Self-publishing is great if you want to control all the elements of your writing – from book release, to marketing, to review, etc. However, it can be hard, and, often, takes money because many of the avenues to market can come with a financial spend.
Why did you take EVOKE from being a self-published book to working with a publisher?
I began to look for a publishing partner for EVOKE to help me reach more readers. As more people began to read it, I realized there was an audience but couldn’t reach them on my own.
How did you find a publisher?
I knew the bigger, what is often called “traditional publishers,” don’t accept previously published work, and I didn’t want to give up on the series I had planned. I really wanted to partner with a publisher that loved the story as much as I did and was interested in me playing a role in helping to market it but would do the lifting as well.
How was the query process for you?
It was hard. I did my best to use the skills I built in my professional life to make it easier. I can pitch, really well – it’s something PR people do for a living. And I created a very targeted list with specific notes for each agent – their likes, dislikes, authors they represented, response time – you name it, I had that info. I got some nice personal feedback, which meant my queries were getting read and breaking through the noise of the others that they receive. But I just wasn’t hitting the MSWL’s. It was always “not right now” or “not quite what I am looking for.” It was frustrating to not feel the love for this book that I loved so much.
Why did you decided to self-publish EVOKE after working with a publisher?
Ultimately, I regained control of EVOKE and again self-published it, because I knew it was going to take some time to get the second and third books done (it is a planned trilogy), and I was doing a lot of the marketing and it made better sense. I figured, if anyone could market and sell the book it was me, a person that does marketing for a living!
Did you like working with a publisher?
I did. I learned a lot.
Would you work with a publisher again?
I would, most definitely. I think EVOKE has a really compelling story and world and have already gotten some interested in publishing the trilogy when done. We will see. I am really interested in working with an agent and publisher, eventually on more stories down the line.
What was it like to receive an award for your first book?
EVOKE won a Gold Medal in the 2019 Readers Favorite International Book Awards in the YA Mystery category, and Top Shelf honors. It is extremely validating to see a story you believe in (not just because it’s yours, but because you think there is something there because of what inspired it) acknowledged in such a way. It inspires you to keep going. That there is, in fact, just one person out there in the world that needs your words.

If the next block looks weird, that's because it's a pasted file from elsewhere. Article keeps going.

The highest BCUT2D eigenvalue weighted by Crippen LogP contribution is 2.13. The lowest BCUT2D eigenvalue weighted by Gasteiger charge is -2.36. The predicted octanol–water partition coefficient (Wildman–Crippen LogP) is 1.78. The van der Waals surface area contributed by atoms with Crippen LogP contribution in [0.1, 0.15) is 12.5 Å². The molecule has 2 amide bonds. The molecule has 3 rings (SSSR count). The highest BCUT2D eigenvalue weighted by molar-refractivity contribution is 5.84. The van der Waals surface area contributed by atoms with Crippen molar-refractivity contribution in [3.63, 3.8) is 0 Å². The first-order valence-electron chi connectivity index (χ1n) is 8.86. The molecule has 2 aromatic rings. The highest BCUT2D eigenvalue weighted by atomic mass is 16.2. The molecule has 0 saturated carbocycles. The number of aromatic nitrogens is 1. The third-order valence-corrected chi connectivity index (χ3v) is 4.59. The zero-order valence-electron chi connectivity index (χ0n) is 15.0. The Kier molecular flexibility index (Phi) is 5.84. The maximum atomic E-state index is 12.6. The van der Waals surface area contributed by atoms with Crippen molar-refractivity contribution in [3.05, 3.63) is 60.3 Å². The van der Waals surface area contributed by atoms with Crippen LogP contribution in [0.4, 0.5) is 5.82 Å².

What is your favorite genre to read? Favorite Author? Books?
I love YA. I just love it. Neal Shusterman’s UNWOUND series blew my mind. I loved Vivian Schilling’s QUIETUS. And I love Amy Plum, who wrote the DIE FOR ME series. I also really loved THE HOST by Stephenie Meyer. I’ve read it about 10 times.
What is your favorite genre to write?
YA / NA paranormal, love, and urban fantasy. I love stories where there is love and loss and complications in worlds that are flipped upside down – that’s kind of my brand.
Have you written other stories that have been published?
Yes. I have a short story called RISERS, which was included in a charity anthology called BENEATH THE TWIN SUNS. And another short story called FIVER, which was included in a charity anthology called THE NEW NORMAL. You can read both stories for free and learn where you can buy each anthology, here.
What are you working on now?
The sequel to EVOKE is coming out this fall. I am so excited about that story. It’s deeper, darker, and even more atmospheric. And book three will be out in 2022. After that, I am going to toy with Kindle Vella for an urban fantasy series I have started but would love to continue.
What’s one piece of advice you would offer to aspiring writers?
Start writing. Even if it is one sentence a day. Even if it is a scene, a line, a character’s name. Get it down. And then build from there.